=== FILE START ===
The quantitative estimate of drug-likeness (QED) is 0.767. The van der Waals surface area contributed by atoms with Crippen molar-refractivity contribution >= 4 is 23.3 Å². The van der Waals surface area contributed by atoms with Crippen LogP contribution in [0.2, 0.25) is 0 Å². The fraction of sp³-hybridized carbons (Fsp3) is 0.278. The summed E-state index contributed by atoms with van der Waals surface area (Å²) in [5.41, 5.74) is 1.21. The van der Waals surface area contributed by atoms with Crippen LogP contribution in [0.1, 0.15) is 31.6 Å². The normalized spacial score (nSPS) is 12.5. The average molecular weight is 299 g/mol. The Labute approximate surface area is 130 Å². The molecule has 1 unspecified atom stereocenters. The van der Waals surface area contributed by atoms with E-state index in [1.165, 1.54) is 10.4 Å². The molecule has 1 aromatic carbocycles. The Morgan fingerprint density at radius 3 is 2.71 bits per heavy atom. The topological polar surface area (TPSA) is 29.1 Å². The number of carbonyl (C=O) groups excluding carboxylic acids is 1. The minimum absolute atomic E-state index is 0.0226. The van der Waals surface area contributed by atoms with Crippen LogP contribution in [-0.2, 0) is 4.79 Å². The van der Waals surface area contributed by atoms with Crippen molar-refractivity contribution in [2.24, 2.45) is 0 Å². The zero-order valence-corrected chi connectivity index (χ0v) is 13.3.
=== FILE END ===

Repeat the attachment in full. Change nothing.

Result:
The quantitative estimate of drug-likeness (QED) is 0.767. The van der Waals surface area contributed by atoms with Crippen molar-refractivity contribution >= 4 is 23.3 Å². The van der Waals surface area contributed by atoms with Crippen LogP contribution in [0.2, 0.25) is 0 Å². The fraction of sp³-hybridized carbons (Fsp3) is 0.278. The summed E-state index contributed by atoms with van der Waals surface area (Å²) in [5.41, 5.74) is 1.21. The van der Waals surface area contributed by atoms with Crippen LogP contribution in [0.1, 0.15) is 31.6 Å². The normalized spacial score (nSPS) is 12.5. The average molecular weight is 299 g/mol. The Labute approximate surface area is 130 Å². The molecule has 1 unspecified atom stereocenters. The van der Waals surface area contributed by atoms with E-state index in [1.165, 1.54) is 10.4 Å². The molecule has 1 aromatic carbocycles. The Morgan fingerprint density at radius 3 is 2.71 bits per heavy atom. The topological polar surface area (TPSA) is 29.1 Å². The number of carbonyl (C=O) groups excluding carboxylic acids is 1. The minimum absolute atomic E-state index is 0.0226. The van der Waals surface area contributed by atoms with Crippen LogP contribution in [-0.2, 0) is 4.79 Å². The van der Waals surface area contributed by atoms with Crippen molar-refractivity contribution in [2.24, 2.45) is 0 Å². The zero-order valence-corrected chi connectivity index (χ0v) is 13.3.